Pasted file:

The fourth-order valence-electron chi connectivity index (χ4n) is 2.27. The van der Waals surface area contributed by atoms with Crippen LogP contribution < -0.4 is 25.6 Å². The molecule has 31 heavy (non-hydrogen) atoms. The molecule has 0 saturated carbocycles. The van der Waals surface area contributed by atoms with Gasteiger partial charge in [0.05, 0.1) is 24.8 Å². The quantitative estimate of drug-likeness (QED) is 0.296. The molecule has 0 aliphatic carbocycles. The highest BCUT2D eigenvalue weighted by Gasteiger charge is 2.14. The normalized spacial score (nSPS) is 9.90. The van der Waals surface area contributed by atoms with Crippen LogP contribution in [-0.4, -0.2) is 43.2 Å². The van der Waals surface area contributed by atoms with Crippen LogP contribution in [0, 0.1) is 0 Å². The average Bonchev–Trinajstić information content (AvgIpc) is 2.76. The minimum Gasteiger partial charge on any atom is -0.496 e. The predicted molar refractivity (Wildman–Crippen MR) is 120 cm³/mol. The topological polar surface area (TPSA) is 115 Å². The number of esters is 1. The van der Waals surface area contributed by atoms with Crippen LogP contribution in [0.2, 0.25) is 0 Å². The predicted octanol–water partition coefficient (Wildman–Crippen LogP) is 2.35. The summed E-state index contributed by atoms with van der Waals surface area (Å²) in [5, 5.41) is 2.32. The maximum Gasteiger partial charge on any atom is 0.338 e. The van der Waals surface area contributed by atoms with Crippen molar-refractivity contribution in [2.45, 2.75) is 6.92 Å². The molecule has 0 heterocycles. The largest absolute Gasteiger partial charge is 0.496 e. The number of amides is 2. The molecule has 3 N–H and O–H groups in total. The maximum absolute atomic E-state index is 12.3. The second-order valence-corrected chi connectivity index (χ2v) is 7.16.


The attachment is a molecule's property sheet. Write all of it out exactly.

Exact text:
The fourth-order valence-electron chi connectivity index (χ4n) is 2.27. The van der Waals surface area contributed by atoms with Crippen LogP contribution < -0.4 is 25.6 Å². The molecule has 31 heavy (non-hydrogen) atoms. The molecule has 0 saturated carbocycles. The van der Waals surface area contributed by atoms with Gasteiger partial charge in [0.05, 0.1) is 24.8 Å². The quantitative estimate of drug-likeness (QED) is 0.296. The molecule has 0 aliphatic carbocycles. The highest BCUT2D eigenvalue weighted by Gasteiger charge is 2.14. The normalized spacial score (nSPS) is 9.90. The van der Waals surface area contributed by atoms with Crippen LogP contribution in [-0.4, -0.2) is 43.2 Å². The van der Waals surface area contributed by atoms with Crippen LogP contribution in [0, 0.1) is 0 Å². The average Bonchev–Trinajstić information content (AvgIpc) is 2.76. The minimum Gasteiger partial charge on any atom is -0.496 e. The predicted molar refractivity (Wildman–Crippen MR) is 120 cm³/mol. The topological polar surface area (TPSA) is 115 Å². The number of esters is 1. The van der Waals surface area contributed by atoms with Crippen LogP contribution in [0.2, 0.25) is 0 Å². The predicted octanol–water partition coefficient (Wildman–Crippen LogP) is 2.35. The summed E-state index contributed by atoms with van der Waals surface area (Å²) in [5, 5.41) is 2.32. The maximum Gasteiger partial charge on any atom is 0.338 e. The van der Waals surface area contributed by atoms with Crippen molar-refractivity contribution in [2.45, 2.75) is 6.92 Å². The molecule has 0 heterocycles. The largest absolute Gasteiger partial charge is 0.496 e. The number of amides is 2. The molecule has 3 N–H and O–H groups in total. The maximum absolute atomic E-state index is 12.3. The second-order valence-corrected chi connectivity index (χ2v) is 7.16.